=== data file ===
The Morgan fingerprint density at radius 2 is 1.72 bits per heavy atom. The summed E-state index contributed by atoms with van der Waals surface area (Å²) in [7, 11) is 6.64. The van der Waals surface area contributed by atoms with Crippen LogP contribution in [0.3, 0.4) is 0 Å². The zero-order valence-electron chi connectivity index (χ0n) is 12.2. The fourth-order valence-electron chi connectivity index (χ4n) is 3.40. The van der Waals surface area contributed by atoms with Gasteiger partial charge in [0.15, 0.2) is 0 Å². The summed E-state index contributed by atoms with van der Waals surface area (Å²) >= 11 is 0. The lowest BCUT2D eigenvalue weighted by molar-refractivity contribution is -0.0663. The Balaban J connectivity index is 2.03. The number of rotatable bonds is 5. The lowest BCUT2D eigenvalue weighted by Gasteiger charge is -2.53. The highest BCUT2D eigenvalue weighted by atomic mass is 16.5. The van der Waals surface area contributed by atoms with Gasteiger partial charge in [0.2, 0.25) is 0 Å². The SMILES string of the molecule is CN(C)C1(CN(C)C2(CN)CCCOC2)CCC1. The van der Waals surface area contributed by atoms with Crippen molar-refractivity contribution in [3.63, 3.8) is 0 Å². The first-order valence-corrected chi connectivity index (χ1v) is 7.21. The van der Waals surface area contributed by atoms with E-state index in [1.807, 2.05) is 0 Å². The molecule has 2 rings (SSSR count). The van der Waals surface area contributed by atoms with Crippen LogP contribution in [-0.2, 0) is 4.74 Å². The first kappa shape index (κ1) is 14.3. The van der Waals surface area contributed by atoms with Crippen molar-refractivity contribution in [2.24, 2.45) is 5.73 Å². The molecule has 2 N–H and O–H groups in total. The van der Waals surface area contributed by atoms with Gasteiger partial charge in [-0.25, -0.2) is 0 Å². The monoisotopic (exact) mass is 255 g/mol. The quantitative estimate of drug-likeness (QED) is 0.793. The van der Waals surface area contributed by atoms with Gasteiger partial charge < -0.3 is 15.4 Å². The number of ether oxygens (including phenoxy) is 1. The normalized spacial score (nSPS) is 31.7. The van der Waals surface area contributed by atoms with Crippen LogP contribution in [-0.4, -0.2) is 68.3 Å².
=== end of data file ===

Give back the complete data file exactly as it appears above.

The Morgan fingerprint density at radius 2 is 1.72 bits per heavy atom. The summed E-state index contributed by atoms with van der Waals surface area (Å²) in [7, 11) is 6.64. The van der Waals surface area contributed by atoms with Crippen LogP contribution in [0.3, 0.4) is 0 Å². The zero-order valence-electron chi connectivity index (χ0n) is 12.2. The fourth-order valence-electron chi connectivity index (χ4n) is 3.40. The van der Waals surface area contributed by atoms with Gasteiger partial charge in [0.15, 0.2) is 0 Å². The summed E-state index contributed by atoms with van der Waals surface area (Å²) >= 11 is 0. The lowest BCUT2D eigenvalue weighted by molar-refractivity contribution is -0.0663. The Balaban J connectivity index is 2.03. The number of rotatable bonds is 5. The lowest BCUT2D eigenvalue weighted by Gasteiger charge is -2.53. The highest BCUT2D eigenvalue weighted by atomic mass is 16.5. The van der Waals surface area contributed by atoms with Gasteiger partial charge in [0.2, 0.25) is 0 Å². The SMILES string of the molecule is CN(C)C1(CN(C)C2(CN)CCCOC2)CCC1. The van der Waals surface area contributed by atoms with Crippen molar-refractivity contribution in [3.63, 3.8) is 0 Å². The first-order valence-corrected chi connectivity index (χ1v) is 7.21. The van der Waals surface area contributed by atoms with E-state index in [1.807, 2.05) is 0 Å². The molecule has 2 rings (SSSR count). The van der Waals surface area contributed by atoms with Crippen LogP contribution in [-0.2, 0) is 4.74 Å². The first kappa shape index (κ1) is 14.3. The van der Waals surface area contributed by atoms with Crippen molar-refractivity contribution in [2.24, 2.45) is 5.73 Å². The molecule has 2 N–H and O–H groups in total. The van der Waals surface area contributed by atoms with Gasteiger partial charge in [-0.25, -0.2) is 0 Å². The monoisotopic (exact) mass is 255 g/mol. The quantitative estimate of drug-likeness (QED) is 0.793. The van der Waals surface area contributed by atoms with Gasteiger partial charge < -0.3 is 15.4 Å². The number of ether oxygens (including phenoxy) is 1. The normalized spacial score (nSPS) is 31.7. The van der Waals surface area contributed by atoms with Crippen LogP contribution in [-0.4, -0.2) is 68.3 Å².